In 2006, AP tried to convince Monsanto to reduce the price of Bt seeds. Unsatisfied, the state filed several cases against Monsanto and its Mumbai-based licensee, Maharashtra Hybrid Seeds. [188] Research by International Food Policy Research Institute found no evidence supporting an increased suicide rate following the introduction of Bt cotton and that Bt cotton. [189] [190] The report stated that farmer suicides predated commercial introduction in 2002 (and unofficial introduction in 2001) and that such suicides had made up a fairly constant portion of the overall national suicide rate since 1997. [190] [191] The report concluded that while Bt cotton may have been a factor in specific suicides, the contribution was likely marginal compared to socio-economic factors. [190] [191] As of 2009, Bt cotton was planted in 87% of Indian cotton-growing land. [192]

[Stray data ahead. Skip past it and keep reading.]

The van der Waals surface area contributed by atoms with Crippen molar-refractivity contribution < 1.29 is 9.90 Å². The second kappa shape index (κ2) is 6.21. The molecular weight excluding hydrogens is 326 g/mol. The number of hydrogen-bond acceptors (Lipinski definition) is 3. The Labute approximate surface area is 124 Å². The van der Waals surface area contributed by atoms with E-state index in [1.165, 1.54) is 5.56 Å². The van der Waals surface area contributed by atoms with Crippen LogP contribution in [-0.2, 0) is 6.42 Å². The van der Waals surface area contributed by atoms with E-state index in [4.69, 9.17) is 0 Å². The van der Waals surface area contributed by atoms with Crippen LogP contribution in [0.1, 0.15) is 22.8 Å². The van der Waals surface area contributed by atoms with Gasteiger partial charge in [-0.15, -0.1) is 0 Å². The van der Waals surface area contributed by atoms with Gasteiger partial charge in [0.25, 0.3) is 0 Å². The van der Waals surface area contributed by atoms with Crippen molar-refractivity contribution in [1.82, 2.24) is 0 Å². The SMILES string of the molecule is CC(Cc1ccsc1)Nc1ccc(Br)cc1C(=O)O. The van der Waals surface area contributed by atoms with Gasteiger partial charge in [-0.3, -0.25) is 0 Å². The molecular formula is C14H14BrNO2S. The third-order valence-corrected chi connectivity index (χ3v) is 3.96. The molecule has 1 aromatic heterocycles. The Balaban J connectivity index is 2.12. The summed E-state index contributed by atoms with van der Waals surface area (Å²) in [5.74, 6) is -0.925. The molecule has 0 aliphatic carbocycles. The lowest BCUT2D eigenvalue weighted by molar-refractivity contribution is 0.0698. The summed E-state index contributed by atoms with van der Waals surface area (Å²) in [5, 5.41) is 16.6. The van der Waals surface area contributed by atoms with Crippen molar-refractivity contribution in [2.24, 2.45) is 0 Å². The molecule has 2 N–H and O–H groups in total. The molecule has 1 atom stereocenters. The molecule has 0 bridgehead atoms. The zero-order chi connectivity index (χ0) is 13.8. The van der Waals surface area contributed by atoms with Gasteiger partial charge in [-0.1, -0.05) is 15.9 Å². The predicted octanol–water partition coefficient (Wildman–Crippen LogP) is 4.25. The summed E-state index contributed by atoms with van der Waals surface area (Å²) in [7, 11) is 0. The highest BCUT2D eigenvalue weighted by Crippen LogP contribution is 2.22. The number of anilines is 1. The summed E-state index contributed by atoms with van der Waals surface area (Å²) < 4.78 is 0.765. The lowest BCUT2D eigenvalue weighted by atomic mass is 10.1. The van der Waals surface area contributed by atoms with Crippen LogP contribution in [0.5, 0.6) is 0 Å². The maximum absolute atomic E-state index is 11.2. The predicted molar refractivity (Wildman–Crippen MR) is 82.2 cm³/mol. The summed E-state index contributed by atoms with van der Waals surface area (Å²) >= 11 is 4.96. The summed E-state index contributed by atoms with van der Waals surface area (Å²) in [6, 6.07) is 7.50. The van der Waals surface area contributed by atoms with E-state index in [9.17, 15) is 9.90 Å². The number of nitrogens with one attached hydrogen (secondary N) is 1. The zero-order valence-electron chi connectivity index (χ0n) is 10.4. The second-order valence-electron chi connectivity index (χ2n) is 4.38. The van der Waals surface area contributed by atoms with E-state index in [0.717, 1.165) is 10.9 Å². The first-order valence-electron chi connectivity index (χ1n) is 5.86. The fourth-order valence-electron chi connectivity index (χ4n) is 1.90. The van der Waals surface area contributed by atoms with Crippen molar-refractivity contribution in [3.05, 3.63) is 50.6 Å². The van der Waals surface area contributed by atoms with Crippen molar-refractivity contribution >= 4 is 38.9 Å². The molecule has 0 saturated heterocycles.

Critics including Vandana Shiva said that the crop failures could "often be traced to" Monsanto's Bt cotton, that the seeds increased farmer indebtedness and argued that Monsanto misrepresented the profitability of their Bt Cotton, causing losses leading to debt. [184] [193] [194] [195] In 2009, Shiva wrote that Indian farmers who had previously spent as little as ₹7 (rupees) per kilogram were now paying up to ₹17,000 per kilo per year for Bt cotton. [196] In 2012 the Indian Council of Agricultural Research (ICAR) and the Central Cotton Research Institute (CCRI) stated that for the first time farmer suicides could be linked to a decline in the performance of Bt cotton, and advised, "cotton farmers are in a deep crisis since shifting to Bt cotton. The spate of farmer suicides in 2011–12 has been particularly severe among Bt cotton farmers." [197]